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The Minimalist Blues - A look at tritones

Guitar Lesson by Kirk Lorange

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The almighty tritone


What's the least number of tones — per chord — required to express a jazz/blues progression?

Two!

That's right, just two, and not only that, the root isn't one of them. The only notes required are the 3 and the flat 7. Remember that in the blues/jazz genre, most, if not all the chords are dominant chords, meaning they all include the flat 7.

Here's the interesting thing about those two tones: they are separated by an interval of 6 semitones, or 3 whole tones. That interval is known as a 'tritone' ... 'three tones'. We know that an octave is 12 semitones, so here we have an interval of exactly half an octave. So if one of those tones is the 3, the other is a flat 7 ... in either direction! This means that every tritone can apply to two different 7th chords, with the roles of each note reversed.

Confused? Let's look at a case in point. Below is a graphic showing two chords, D7 and G#7. Notice how both share the same tritone, the red notes.

animation
The only reason this can be is that in the D7 the 3 is the bottomĀ note and the b7 is the top note; in the G#7, it's the other way around, the b7 is the bottom note and the 3 is the top note. When you hear the term 'tritone substitution', this is what it's all about. Jazz players will often substitute one for the other. Every 7th chord has a 'partner', another 7th chord that uses the same tritone, and the roots of the two chords are a tritone apart. I'll do a lesson on that one day. Meanwhile, let's look at an animation of the five 7th chords in this piece.

g7
Notice how that tritone occupies the same two strings and moves left and right, embedded in each chord in these positions. In the G, E and A, the b7 is the bottom note, the 3 is the top note. In the C and D, it's the opposite, 3 on the bottom and b7 on the top. These tritones are found on all adjacent strings and can become very powerful visual tools for navigating the fretboard and very easy to see down there if you know the PlaneTalk mindset.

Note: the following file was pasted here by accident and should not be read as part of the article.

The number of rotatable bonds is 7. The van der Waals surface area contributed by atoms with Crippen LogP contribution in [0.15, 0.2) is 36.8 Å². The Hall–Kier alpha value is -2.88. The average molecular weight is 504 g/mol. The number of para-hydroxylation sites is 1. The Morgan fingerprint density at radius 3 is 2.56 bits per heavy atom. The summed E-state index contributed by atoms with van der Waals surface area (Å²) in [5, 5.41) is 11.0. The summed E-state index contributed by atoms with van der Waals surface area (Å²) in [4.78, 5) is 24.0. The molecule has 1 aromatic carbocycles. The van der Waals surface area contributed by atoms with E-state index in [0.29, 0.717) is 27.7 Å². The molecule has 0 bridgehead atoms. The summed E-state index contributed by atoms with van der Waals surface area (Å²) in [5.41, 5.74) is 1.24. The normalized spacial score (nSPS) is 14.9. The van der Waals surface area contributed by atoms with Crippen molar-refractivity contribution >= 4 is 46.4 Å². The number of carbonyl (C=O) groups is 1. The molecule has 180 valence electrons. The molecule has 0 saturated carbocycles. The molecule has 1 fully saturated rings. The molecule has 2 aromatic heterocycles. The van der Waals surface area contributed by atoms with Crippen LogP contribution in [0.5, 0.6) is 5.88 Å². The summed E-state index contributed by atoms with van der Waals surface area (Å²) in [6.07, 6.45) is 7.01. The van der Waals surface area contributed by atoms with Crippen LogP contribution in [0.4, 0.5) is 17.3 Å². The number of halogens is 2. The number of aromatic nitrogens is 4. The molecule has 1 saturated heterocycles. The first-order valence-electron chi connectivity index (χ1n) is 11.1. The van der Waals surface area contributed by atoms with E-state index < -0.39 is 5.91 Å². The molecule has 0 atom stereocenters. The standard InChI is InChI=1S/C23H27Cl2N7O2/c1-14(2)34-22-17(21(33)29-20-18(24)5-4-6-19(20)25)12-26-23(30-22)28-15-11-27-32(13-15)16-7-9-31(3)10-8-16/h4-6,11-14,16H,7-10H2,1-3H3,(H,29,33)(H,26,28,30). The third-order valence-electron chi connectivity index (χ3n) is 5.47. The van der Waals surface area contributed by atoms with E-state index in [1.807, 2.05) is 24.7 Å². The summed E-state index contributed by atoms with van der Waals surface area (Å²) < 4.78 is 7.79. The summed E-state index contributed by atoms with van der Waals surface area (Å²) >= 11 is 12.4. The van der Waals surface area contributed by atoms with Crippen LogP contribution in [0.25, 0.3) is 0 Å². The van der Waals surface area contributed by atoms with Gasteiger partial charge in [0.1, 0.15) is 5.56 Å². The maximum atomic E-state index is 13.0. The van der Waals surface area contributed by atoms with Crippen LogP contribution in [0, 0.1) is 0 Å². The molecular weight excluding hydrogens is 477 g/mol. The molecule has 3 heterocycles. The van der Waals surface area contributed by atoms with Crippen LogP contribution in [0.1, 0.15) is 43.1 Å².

OK, back to this lesson. You'll see and hear that I don't play any roots under any of the chords until bar 12, and yet it's very clear to the ear what the progression is. That's because I keep playing those tritones, which I've boxed in green in the video. Once the progression gets going, the context of all of the tritones together quickly tell you what the piece is all about: a fairly standard blues/jazz progression in the key of G. No bass notes, no roots, are required. Cool, huh?

A quick note about the progression: the I-IV-V chords are there -- the G7, C7 and D7. They are the core of any blues piece. The E7 and A7 are what I call 'majorized minors'. In the key of G, the usual E and A chords are minor, but here I've turned them into dominant chords which use the major 3. There is a proper term for this but I forget what it is.

I thought I'd throw some melodic lines to get your left hand limbered up a bit. As you well know by now, I don't think scales, I think chord tones. The line over the C7 chord, which should really read C9, is almost pure chord tones; the line of the G7 is almost pure chord tones (I move through the flat 3 a couple of times). I treated the A7 as a A13, meaning a very extended 7th chord. The line uses most notes from a A Mixolydian mode plus some chromatic 'in between' notes. BUT, and this a big but, I wasn't thinking 'mode'. I was thinking A13. It would be good practice to learn these lines and work on playing them smoothly and with feel.

The take-away from this lesson is that tracking tritones can became a very powerful way of creating lines — improvising — in the blues/jazz world. Most jazz players will tell you that, if nothing else, know where the 3 and flat 7 are for whatever chord you're working through. Why? Because they are the core of a 7th chord, and as this lesson proves, they are all that is really needed. You could play a compact rhythm part just using tritones and be right on the money. If your melodic lines keep using the 3 and flat 7, they will sound nicely 'glued' to the progression.

I will think about a lesson on tritone substition soon, so keep all this in mind.

Until next lesson!



For a mere $4.95, you can download the Guitar Pro file and a printable PDF of the tab/notation of this lesson. The fee helps me to pay for the hosting and running of this site and allows me to create more of these lessons. Click here to order it. Thanks!